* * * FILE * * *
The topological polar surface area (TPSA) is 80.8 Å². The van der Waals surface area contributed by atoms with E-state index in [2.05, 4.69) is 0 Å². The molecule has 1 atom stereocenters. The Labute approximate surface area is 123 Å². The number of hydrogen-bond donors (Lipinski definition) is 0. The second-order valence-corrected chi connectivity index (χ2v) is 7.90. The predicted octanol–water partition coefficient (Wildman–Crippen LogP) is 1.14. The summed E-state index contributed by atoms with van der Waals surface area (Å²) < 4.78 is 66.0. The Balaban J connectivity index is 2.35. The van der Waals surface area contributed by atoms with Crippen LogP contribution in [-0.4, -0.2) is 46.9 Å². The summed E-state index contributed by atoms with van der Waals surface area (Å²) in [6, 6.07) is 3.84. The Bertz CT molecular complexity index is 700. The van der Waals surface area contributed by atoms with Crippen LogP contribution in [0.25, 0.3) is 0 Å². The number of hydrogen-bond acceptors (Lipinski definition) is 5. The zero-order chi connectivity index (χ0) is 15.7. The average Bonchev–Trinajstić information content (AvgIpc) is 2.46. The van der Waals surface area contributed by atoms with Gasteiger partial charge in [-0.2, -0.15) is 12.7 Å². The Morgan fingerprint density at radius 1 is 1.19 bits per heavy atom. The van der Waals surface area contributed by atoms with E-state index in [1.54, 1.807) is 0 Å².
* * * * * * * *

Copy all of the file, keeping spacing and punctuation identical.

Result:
The topological polar surface area (TPSA) is 80.8 Å². The van der Waals surface area contributed by atoms with E-state index in [2.05, 4.69) is 0 Å². The molecule has 1 atom stereocenters. The Labute approximate surface area is 123 Å². The number of hydrogen-bond donors (Lipinski definition) is 0. The second-order valence-corrected chi connectivity index (χ2v) is 7.90. The predicted octanol–water partition coefficient (Wildman–Crippen LogP) is 1.14. The summed E-state index contributed by atoms with van der Waals surface area (Å²) < 4.78 is 66.0. The Balaban J connectivity index is 2.35. The van der Waals surface area contributed by atoms with Crippen LogP contribution in [-0.4, -0.2) is 46.9 Å². The summed E-state index contributed by atoms with van der Waals surface area (Å²) in [6, 6.07) is 3.84. The Bertz CT molecular complexity index is 700. The van der Waals surface area contributed by atoms with Crippen LogP contribution in [0.25, 0.3) is 0 Å². The number of hydrogen-bond acceptors (Lipinski definition) is 5. The zero-order chi connectivity index (χ0) is 15.7. The average Bonchev–Trinajstić information content (AvgIpc) is 2.46. The van der Waals surface area contributed by atoms with Gasteiger partial charge in [-0.2, -0.15) is 12.7 Å². The Morgan fingerprint density at radius 1 is 1.19 bits per heavy atom. The van der Waals surface area contributed by atoms with E-state index in [1.54, 1.807) is 0 Å².